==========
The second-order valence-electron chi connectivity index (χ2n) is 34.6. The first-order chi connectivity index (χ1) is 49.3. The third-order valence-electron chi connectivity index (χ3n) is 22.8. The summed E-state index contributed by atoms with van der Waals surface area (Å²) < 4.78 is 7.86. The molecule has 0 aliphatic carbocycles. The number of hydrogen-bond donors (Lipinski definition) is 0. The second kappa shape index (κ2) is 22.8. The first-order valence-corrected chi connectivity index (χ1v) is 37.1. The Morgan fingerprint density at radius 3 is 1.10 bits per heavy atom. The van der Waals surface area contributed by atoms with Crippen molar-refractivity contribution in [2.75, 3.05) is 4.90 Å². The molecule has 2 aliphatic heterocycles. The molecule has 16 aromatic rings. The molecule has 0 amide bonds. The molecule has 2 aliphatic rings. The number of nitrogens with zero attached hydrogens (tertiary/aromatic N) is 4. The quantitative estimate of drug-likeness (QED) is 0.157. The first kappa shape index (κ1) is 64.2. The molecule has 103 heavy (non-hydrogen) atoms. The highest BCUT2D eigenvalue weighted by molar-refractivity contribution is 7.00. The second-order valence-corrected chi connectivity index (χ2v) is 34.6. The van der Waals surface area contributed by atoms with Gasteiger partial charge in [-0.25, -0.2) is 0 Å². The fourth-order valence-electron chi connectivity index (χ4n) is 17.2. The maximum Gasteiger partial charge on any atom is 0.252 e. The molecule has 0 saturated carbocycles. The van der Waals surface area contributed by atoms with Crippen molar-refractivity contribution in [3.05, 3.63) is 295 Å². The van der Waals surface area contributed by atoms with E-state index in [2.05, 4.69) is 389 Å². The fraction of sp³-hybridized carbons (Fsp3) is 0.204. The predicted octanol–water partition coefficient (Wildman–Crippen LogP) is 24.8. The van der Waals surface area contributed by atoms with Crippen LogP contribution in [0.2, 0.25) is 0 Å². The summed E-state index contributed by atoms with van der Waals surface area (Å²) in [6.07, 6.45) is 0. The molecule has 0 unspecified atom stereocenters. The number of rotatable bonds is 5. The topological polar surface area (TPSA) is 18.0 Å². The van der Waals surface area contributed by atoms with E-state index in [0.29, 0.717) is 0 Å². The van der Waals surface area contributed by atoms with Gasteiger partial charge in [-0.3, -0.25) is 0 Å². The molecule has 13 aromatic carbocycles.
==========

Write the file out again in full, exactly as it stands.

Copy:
The second-order valence-electron chi connectivity index (χ2n) is 34.6. The first-order chi connectivity index (χ1) is 49.3. The third-order valence-electron chi connectivity index (χ3n) is 22.8. The summed E-state index contributed by atoms with van der Waals surface area (Å²) < 4.78 is 7.86. The molecule has 0 aliphatic carbocycles. The number of hydrogen-bond donors (Lipinski definition) is 0. The second kappa shape index (κ2) is 22.8. The first-order valence-corrected chi connectivity index (χ1v) is 37.1. The Morgan fingerprint density at radius 3 is 1.10 bits per heavy atom. The van der Waals surface area contributed by atoms with Crippen molar-refractivity contribution in [2.75, 3.05) is 4.90 Å². The molecule has 2 aliphatic heterocycles. The molecule has 16 aromatic rings. The molecule has 0 amide bonds. The molecule has 2 aliphatic rings. The number of nitrogens with zero attached hydrogens (tertiary/aromatic N) is 4. The quantitative estimate of drug-likeness (QED) is 0.157. The first kappa shape index (κ1) is 64.2. The molecule has 103 heavy (non-hydrogen) atoms. The highest BCUT2D eigenvalue weighted by molar-refractivity contribution is 7.00. The second-order valence-corrected chi connectivity index (χ2v) is 34.6. The van der Waals surface area contributed by atoms with Gasteiger partial charge in [-0.25, -0.2) is 0 Å². The fourth-order valence-electron chi connectivity index (χ4n) is 17.2. The maximum Gasteiger partial charge on any atom is 0.252 e. The molecule has 0 saturated carbocycles. The van der Waals surface area contributed by atoms with Crippen molar-refractivity contribution in [3.05, 3.63) is 295 Å². The van der Waals surface area contributed by atoms with E-state index in [2.05, 4.69) is 389 Å². The fraction of sp³-hybridized carbons (Fsp3) is 0.204. The predicted octanol–water partition coefficient (Wildman–Crippen LogP) is 24.8. The van der Waals surface area contributed by atoms with Crippen LogP contribution in [0.2, 0.25) is 0 Å². The summed E-state index contributed by atoms with van der Waals surface area (Å²) in [6.07, 6.45) is 0. The molecule has 0 unspecified atom stereocenters. The number of rotatable bonds is 5. The topological polar surface area (TPSA) is 18.0 Å². The van der Waals surface area contributed by atoms with E-state index in [0.29, 0.717) is 0 Å². The van der Waals surface area contributed by atoms with Gasteiger partial charge in [-0.3, -0.25) is 0 Å². The molecule has 13 aromatic carbocycles.